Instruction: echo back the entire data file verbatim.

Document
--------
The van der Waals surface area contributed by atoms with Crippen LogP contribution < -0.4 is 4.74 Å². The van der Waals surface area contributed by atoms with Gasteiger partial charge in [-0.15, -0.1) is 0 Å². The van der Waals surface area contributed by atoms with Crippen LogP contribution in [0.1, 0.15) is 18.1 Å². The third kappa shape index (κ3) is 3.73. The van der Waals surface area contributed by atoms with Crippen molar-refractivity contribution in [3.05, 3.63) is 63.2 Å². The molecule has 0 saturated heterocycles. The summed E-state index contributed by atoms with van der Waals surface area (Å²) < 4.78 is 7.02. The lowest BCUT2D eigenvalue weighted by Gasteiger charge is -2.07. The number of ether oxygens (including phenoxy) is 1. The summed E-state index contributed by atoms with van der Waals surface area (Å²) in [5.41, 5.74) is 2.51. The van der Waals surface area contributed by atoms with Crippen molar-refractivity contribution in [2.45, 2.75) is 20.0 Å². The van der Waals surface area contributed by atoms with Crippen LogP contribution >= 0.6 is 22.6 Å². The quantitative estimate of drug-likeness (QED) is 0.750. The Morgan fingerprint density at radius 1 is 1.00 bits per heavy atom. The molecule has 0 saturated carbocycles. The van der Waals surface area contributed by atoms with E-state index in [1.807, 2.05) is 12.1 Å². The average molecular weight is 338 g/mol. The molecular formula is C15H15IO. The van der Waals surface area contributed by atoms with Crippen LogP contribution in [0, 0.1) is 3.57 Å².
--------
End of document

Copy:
The van der Waals surface area contributed by atoms with Crippen LogP contribution < -0.4 is 4.74 Å². The van der Waals surface area contributed by atoms with Gasteiger partial charge in [-0.15, -0.1) is 0 Å². The van der Waals surface area contributed by atoms with Crippen LogP contribution in [0.1, 0.15) is 18.1 Å². The third kappa shape index (κ3) is 3.73. The van der Waals surface area contributed by atoms with Crippen molar-refractivity contribution in [3.05, 3.63) is 63.2 Å². The molecule has 0 saturated heterocycles. The summed E-state index contributed by atoms with van der Waals surface area (Å²) < 4.78 is 7.02. The lowest BCUT2D eigenvalue weighted by Gasteiger charge is -2.07. The number of ether oxygens (including phenoxy) is 1. The summed E-state index contributed by atoms with van der Waals surface area (Å²) in [5.41, 5.74) is 2.51. The van der Waals surface area contributed by atoms with Crippen molar-refractivity contribution in [2.45, 2.75) is 20.0 Å². The van der Waals surface area contributed by atoms with Crippen LogP contribution >= 0.6 is 22.6 Å². The quantitative estimate of drug-likeness (QED) is 0.750. The Morgan fingerprint density at radius 1 is 1.00 bits per heavy atom. The molecule has 0 saturated carbocycles. The van der Waals surface area contributed by atoms with E-state index in [1.807, 2.05) is 12.1 Å². The average molecular weight is 338 g/mol. The molecular formula is C15H15IO. The van der Waals surface area contributed by atoms with Crippen LogP contribution in [0, 0.1) is 3.57 Å².